Shell: the beta male of the oil industry

In August 2014 I wrote a post which started as follows:

Ever since Shell acquiesced to the Kremlin’s demand to surrender majority ownership of Sakhalin Energy in 2007 I have thought that western oil companies have fundamentally misunderstood the Russian mentality.  The perception at the time was that Shell believed by caving in on this issue, they would gain favour with the Russians and hence be in a strong position to participate in future projects.  Whether this was true or not (the alternative view is that Shell simply had no choice) the fact remains that in the 7 years since the transfer Shell has yet to participate in another major Russian oil and gas project.  Having been chatted up at the bar on Shtokman, and seductively passed a phone number on a napkin on Yamal, Shell lost out on both occasions to Total leaving them led on with promises of a third LNG train on Sakhalin and teased with whispers of an LNG project in Vladivostok.  To continue with the analogy, some people in Shell must be wondering when Madame Russia is finally going to put out.

Like that guy you were sorta buddies with in college who made out with a girl once and never stopped going on about her afterwards, but never read the signals that she wasn’t interested in a repeat performance and made a beeline for her whenever he saw her in a bar – even if she was busy necking a half-shaved biker some eight years her senior – Shell seems to be smitten by Russia:

The recent acquisition by the Royal Dutch Shell oil and gas company of its British rival BG Group creates new opportunities for further cooperation with the Russian energy giant Gazprom, Royal Dutch Shell Chief Executive Officer Ben van Beurden said Tuesday in a statement.

On Monday, Royal Dutch Shell sealed the $53-billion purchase of BG Group, expecting the merger to accelerate growth in the liquefied natural gas market and enhance its deep water extraction capabilities.

“In Russia, the Shell-BG combination creates new opportunities for our partnership with Gazprom, taking into account the strong positions that both of our companies hold in the global gas market,” van Beurden said.

This is getting embarrassing.  Look, there are synergies between Shell and BG which make the buy look like a sensible one insofar as gas is concerned, assuming the oil price (or more accurately, the gas price) doesn’t stay as low as it is now.  But why would any of this interest Gazprom? BG doesn’t operate in Russia, and it’s not as if Gazprom is struggling to offload any of its own gas through reasons that are not related to an unusually warm winter in Europe and raw stupidity on the part of its own management and the Russian government, neither of which a combined Shell-BG can do much about.  There is very little, if anything, that Shell-BG could offer that Shell didn’t have before the merger.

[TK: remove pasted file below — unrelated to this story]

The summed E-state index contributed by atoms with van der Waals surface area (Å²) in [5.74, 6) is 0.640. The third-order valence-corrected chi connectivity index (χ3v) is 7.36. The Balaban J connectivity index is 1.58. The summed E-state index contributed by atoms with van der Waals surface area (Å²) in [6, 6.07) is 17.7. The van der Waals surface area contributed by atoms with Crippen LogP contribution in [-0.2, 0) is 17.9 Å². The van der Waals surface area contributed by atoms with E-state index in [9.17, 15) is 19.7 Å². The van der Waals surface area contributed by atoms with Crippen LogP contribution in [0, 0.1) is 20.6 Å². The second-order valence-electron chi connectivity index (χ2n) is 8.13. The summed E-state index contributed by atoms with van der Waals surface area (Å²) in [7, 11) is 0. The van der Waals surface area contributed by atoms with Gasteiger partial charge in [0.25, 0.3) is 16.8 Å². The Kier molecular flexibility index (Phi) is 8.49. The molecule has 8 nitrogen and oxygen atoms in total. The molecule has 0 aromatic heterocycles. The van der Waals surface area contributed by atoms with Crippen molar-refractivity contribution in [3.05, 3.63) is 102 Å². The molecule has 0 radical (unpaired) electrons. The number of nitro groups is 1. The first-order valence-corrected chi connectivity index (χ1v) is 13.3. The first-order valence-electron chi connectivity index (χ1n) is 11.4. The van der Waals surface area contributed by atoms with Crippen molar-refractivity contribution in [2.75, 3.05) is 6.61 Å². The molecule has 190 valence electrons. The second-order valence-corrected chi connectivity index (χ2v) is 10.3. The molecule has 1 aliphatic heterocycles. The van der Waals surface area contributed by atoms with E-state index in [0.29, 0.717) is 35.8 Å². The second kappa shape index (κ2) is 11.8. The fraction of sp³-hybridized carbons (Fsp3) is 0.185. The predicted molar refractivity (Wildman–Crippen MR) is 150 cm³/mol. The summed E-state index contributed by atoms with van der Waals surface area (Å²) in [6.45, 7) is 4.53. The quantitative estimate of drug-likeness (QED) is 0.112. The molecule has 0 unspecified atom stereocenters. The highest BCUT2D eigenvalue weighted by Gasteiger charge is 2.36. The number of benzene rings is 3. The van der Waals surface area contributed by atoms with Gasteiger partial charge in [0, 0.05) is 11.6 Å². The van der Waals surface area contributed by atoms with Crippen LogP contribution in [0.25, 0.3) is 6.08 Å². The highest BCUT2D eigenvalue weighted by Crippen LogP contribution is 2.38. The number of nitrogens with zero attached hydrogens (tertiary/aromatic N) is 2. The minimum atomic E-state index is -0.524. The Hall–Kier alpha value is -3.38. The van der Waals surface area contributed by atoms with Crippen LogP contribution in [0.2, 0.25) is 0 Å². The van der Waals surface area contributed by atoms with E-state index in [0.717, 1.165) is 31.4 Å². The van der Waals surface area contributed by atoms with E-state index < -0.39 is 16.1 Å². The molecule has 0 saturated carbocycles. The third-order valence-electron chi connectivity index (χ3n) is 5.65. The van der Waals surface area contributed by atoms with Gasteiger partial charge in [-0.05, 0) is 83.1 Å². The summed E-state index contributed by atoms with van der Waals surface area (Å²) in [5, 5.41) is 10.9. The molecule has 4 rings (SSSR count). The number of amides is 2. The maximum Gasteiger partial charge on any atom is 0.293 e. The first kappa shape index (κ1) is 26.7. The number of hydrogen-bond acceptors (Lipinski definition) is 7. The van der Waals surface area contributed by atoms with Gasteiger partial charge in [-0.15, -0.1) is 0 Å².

Since 2007 Shell has been pining like a lovestruck teenager at the elbow of Gazprom, thinking all he needs to do is convince her that he is a reliable, dependable, trustworthy boyfriend and she will see the light and drop the bad boys with the tattoos, criminal records, and motorbikes and settle for a future of middle class suburban living with cups of tea and occasional sex (missionary position only) between Laura Ashley sheets.

Like I said, it’s getting embarrassing. Where are Shell’s mates?  Shouldn’t they have dragged him away by now, and taken him to a strip-bar or something?  Naturally, like all good players, Madame Gazprom occasionally opens her legs from across the room just to drive poor Shell crazy and keep the goodies flowing:

In June 2015, Gazprom and the Anglo-Dutch Shell company signed a memorandum on the construction of a third technical line for a liquefied natural gas plant on Sakhalin Island off Russia’s Pacific Coast.

“I like you,” whispered Gazprom in Shell’s ear “you’re not like the other oil companies.  I feel like I can trust you.  No, no, don’t put your hand there,” said Gazprom, as Shell clumsily grasped her thigh with a trembling paw. Seeing Shell’s disappointment, Gazprom leaned close, placed a kiss on Shell’s flabby cheek with barely-concealed disgust, and said “we’re not ready yet, we should get to know each other better first” and got up to leave.  As she did so her phone beeped, and she saw it was a message from Rosneft: “ExxonMobil wants a threesome.  Bring the lube.”  As she walked away all thoughts of Shell, who was still sitting there with his eyes closed awaiting a French kiss that never came, were forgotten.

“I’m sure she’s just working late.”

6 Responses to Shell: the beta male of the oil industry

  1. Adam says:

    Shell is funny as in its management acts as beta male losers while its workers in Australia are the most arrogant bunch of ignorant fucks ever issued with a temporary work visa. We are all eagerly awaiting the Prelude implosion and it won’t be from fucking up the gas transfers.

    Incidentally, I know you stole the pajama boy photo from me but I am generous to those around me …

  2. Jake Barnes says:

    Oh, the Shell staff employees can be the most arrogant assholes in the industry, but they tend to be those who have been drawn from the top universities and hired direct so Shell is all they’ve ever known. The site folk who have worked for other companies tend to be okay.

    I pulled the photo off Google images…wasn’t pajama boy part of an Obama election campaign?

  3. Graeme says:

    Having worked for big companies, I think there are few things worse than the bigco-lifer – who has never worked outside nthe bigco.

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